Hungarian Foreign Minister Peter Szijjarto said Central European countries had successfully worked together to introduce protective measures against the virus, and they have decided to maintain their cooperation amid upsurges in several neighbouring countries, Hungarian press agency MTI reported.
The group of five countries decided to establish the Central5 format in the midst of the coronavirus crisis. The first meeting was held in Vienna on 16 June.
Slovenian Foreign Minister Anže Logar invited his counterparts to a meeting in Slovenia. The tentative date is 15 September, the Foreign Ministry said.
STA, 14 July 2020 - The Association of Journalists and Commentators (ZNP) has expressed support for the government-sponsored changes to the media legislation, including a planned distribution of the public broadcaster subscription among other media and the change of STA supervisory board appointment powers from the National Assembly to the government.
The ZNP, the smaller of two national associations of journalists, said in a press release on Tuesday it did not matter whether the supervisors of the STA were appointed by the government or the National Assembly. It believes the changes should also limit the supervisors and the general manager to two terms.
Under the current legislation, the supervisory board is appointed by the National Assembly with an absolute majority. The supervisors, in turn, appoint a general manager in a call for applications.
The ZNP believes the changes should also include provisions under which the government or the National Assembly would not be able to dismiss supervisors before the end of their terms, barring extraordinary circumstances.
It also supports the proposal to distribute 3% of the RTV Slovenija subscription fee to the STA and 5% to other media. RTV Slovenija, on the other hand, would make up for the loss by scrapping its advertisement limitations, under the changes.
The association believes this would force RTV Slovenija to become more commercially-oriented. However, advertising should still remain limited to a certain extent so as to prevent the broadcaster becoming too commercial.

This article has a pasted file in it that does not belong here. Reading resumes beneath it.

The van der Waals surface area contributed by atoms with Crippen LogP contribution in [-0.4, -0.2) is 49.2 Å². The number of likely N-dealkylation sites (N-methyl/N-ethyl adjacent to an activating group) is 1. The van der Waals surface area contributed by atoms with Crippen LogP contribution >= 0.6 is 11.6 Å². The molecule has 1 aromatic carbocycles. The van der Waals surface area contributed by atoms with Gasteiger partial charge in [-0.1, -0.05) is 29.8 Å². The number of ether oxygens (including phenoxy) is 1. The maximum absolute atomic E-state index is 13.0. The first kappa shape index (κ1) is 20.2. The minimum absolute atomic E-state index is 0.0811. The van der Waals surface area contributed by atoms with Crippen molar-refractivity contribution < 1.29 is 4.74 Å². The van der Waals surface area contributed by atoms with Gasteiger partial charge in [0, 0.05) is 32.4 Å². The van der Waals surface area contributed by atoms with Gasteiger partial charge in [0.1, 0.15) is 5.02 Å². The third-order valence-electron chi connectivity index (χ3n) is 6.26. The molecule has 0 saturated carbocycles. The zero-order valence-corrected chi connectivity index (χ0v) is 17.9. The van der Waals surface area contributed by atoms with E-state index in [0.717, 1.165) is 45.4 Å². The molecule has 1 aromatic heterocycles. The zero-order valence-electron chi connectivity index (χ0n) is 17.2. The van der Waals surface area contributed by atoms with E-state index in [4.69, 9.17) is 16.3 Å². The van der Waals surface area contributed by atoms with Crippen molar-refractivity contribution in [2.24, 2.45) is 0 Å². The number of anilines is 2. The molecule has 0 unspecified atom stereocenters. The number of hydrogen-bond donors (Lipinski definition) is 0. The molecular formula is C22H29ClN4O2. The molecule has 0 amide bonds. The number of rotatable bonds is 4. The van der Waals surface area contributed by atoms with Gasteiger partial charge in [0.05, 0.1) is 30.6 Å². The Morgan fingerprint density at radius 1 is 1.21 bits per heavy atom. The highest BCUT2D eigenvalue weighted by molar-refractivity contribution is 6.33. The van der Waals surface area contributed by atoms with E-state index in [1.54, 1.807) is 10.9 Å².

It says that the STA would get more funds under the proposed funding model and could "focus better on its basic mission, which is to inform the public about important topics".
The STA is currently forced to get a large share of the funds need commercially, which the ZNP says eroded its basic task. Moreover, more funds would also mean more money for salaries, which have remained virtually unchanged in the past decade.
The ZNP also support the idea that 5% of the RTV Slovenija subscription fee go to other media for performing public interest services, as it does not matter whether the funds come from the budget of the subscription fee, both being public funds.
The association did say, however, that tax relief measures would have been better than subsidies for the media.
The association has also welcomed the changes to the correction rules, under which media would only be obligated to run a correction if it meant a correction of a false statement and not if somebody simply wanted to add a comment, which is possible under the current legislation.
European Broadcasting Union calls for more discussion before changes
STA, 14 July 2020 - The European Broadcasting Union (EBU), an alliance of public service media organisations, has addressed a letter to the Slovenian authorities expressing concern over the future of Slovenian public service media. It urged the government to enable proper time for discussion on the proposed media reform in line with EU standards.
The letter, addressed to the Slovenian government, parliament, Culture Ministry and relevant parliamentary committee, points out that public broadcaster RTV Slovenija "has been exposed to a series of hostile and frequently unsubstantiated comments over the last months".
The EBU is also concerned over "the exceptionally short time envisaged for public debate on potential changes to the legal and financial frameworks of Slovenia's national public media".
The alliance goes on to highlight that the broadcaster plays a vital role in society and continued to play it during the Covid-19 crisis.
RTV Slovenija remit "requires adequate, stable, and predictable funding to serve all segments of society and offer programmes for all groups and minorities with a high level of commitment and professionalism," says the EBU, highlighting that the proposed changes to the act governing the broadcaster would also result in a budget cut of EUR 13 million.